SCOTUS Sides with Taxpayer on Collection Due Process Appeal Deadline

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One day can make all the difference in tax lawsuits. But in Boechler PC v Commissioner of Internal Revenue, the Supreme Court of the United States said that filing a request for a collection due process appeal one day late may not have been enough to defeat the taxpayer’s claim. Calling the filing deadline procedural instead of jurisdictional, the Court opened the door for equitable tolling arguments to excuse the missed deadline.

Taxpayer Seeks Collection Due Process Appeal One Day Late

In 2015, the IRS sent a North Dakota law firm, Boechler, PC, a notice of a discrepancy in its tax filings. When the firm didn’t respond, the IRS assessed an “intentional disregard” penalty and started collections by sending Boechler a notice of intent to levy the firm’s property. Boechler responded requesting a “collection due process hearing” before the IRS Appeals Office. The hearing officer upheld the IRS’s penalty.

That started the clock. Boechler had 30 days to file a petition with the Tax Court to review the decision. It filed its petition on day 31. The Tax Court dismissed the firm’s petition for lack of jurisdiction, saying the deadline denied the Court jurisdiction over the appeal and could not be tolled (paused or extended) for equitable reasons.

Taxpayer Wins Jurisdictional Argument Due to Better Grammar

Boechler appealed its case all the way to the U.S. Supreme Court. There, on April 21, 2022, Justice Amy Coney Barrett issued an opinion from a unanimous Court in favor of the taxpayer. In the end, their decision came down to grammar.

The Supreme Court distinguished jurisdictional requirements – that control whether a court has authority to decide a case – from procedural requirements – which lay out how that case should play out. It said procedural rules will only limit the courts’ jurisdiction if Congress “clearly states” that they are jurisdictional in nature. The law allowing for collection due process hearing appeals states:

“The person may, within 30 days of a determination under this section, petition the Tax Court for review of such determination (and the Tax Court shall have jurisdiction with respect to such a matter).”

The jurisdictional part of the law only shows up in the parenthetical at the end, and then only applies to “such a matter.” What matter is that?

Boechler relied on an English grammar rule called the “last-antecedent rule.” It says that a pronoun, like “such a matter,” generally refers back to the nearest reasonable noun preceding it. Here, “such a matter” related back to the determination on appeal. The “Commissioner stretches back one phrase more” to include the filing of a petition for that determination. The Supreme Court said that the grammar rule was “hardly a slam dunk for Boechler,” but it was enough to say that Congress had not clearly tied jurisdiction to meeting the appeal deadline.

The Court also noted that the filing deadline directed the taxpayer to do something, while the parenthetical “speaks to what the Tax Court shall do.” The Court said:

“Where multiple plausible interpretations exist – only one of which is jurisdictional – it is difficult to make the case that a jurisdictional reading is clear.”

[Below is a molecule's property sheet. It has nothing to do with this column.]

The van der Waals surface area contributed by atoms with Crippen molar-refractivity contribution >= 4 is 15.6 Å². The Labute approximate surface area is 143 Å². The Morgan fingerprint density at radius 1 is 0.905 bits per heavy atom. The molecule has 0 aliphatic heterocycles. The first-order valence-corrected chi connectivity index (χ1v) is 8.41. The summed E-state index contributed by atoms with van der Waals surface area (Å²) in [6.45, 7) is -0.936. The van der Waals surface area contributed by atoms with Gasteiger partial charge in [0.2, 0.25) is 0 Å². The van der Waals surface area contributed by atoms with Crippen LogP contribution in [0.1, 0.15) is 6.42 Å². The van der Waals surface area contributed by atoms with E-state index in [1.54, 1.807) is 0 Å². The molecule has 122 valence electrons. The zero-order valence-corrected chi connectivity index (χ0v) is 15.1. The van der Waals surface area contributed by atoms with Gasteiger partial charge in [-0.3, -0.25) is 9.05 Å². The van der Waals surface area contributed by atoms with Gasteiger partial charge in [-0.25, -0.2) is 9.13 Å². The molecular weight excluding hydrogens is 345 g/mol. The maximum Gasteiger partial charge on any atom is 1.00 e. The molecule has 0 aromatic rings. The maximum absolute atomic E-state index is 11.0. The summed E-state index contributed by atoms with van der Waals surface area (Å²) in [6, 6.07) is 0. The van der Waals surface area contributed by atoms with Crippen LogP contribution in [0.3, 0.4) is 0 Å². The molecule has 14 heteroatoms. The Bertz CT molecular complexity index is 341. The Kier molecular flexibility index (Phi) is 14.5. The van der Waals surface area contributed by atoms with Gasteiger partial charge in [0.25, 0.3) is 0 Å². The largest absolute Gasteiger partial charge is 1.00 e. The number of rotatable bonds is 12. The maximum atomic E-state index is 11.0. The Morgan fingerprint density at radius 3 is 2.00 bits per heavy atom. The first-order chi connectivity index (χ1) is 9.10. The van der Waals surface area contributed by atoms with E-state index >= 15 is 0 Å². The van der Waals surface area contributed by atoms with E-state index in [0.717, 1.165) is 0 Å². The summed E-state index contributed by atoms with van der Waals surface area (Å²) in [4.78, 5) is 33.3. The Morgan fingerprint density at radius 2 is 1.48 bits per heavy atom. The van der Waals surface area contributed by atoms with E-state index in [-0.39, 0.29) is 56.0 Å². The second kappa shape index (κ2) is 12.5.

The Court also compared the language in the collections due process hearing appeal statute with other parts of the Tax Code relating to jurisdiction. For example, the deadlines for requesting a tax refund have a much clearer link between jurisdiction and the filing deadline.

SCOTUS Opens the Door for Equitable Tolling of Collection Due Process Appeal Deadline

Just reading the collection due process appeal deadline as procedural, rather than jurisdictional, wasn’t enough to save the taxpayer’s case. The Supreme Court also had to take the additional step of allowing a taxpayer to argue equitable tolling should apply. Equitable tolling says that if the taxpayer has a good reason, a deadline can be paused or extended for as long as that reason exists. For example, the IRS tolls deadlines for taxpayers in combat zones or disaster areas.

The Court said that traditionally, American law allows equitable tolling of non-jurisdictional limitation periods. It found no reason to treat the collection due process appeal deadline differently.

  • The statute did not expressly prohibit equitable tolling
  • The short, 30-day time limit was directed at the taxpayer
  • That part of the Tax Code is “unusually protective” of taxpayers

The IRS said allowing equitable tolling to apply to collection due process appeals would be an “administrative problem” because it wouldn’t know when the appeal period had ended. It supported its position with a similar case involving tax refund claims. However, the Supreme Court said that the tax refund case involved more than 200 million tax returns and 90 million tax refunds each year. Comparatively, the collections due process appeal involves a “far more limited and ancillary role in the tax collection system.” Petitions are also deemed filed when they are mailed, not when they are received by the IRS. The Court said:

Presumably, the IRS does not monitor when petitions for review are mailed. So it is not as if the IRS can confidently rush to seize property on day 31 anyway.

The unanimous Court decision follows a trend toward a precise interpretation of the word “jurisdiction” by the Supreme Court dating back to 2004. It isn’t likely to open the floodgates to new collection due process appeals cases, but it might occasionally crack the door open to taxpayers who, through no fault of their own, find themselves a day late in filing their appeal.

Attorney Joseph R. Viola is a tax attorney in Philadelphia, Pennsylvania with over 35 years experience. If the IRS is trying to collect unpaid taxes and penalties from you or your clients, contact Joe Viola to schedule a free consultation.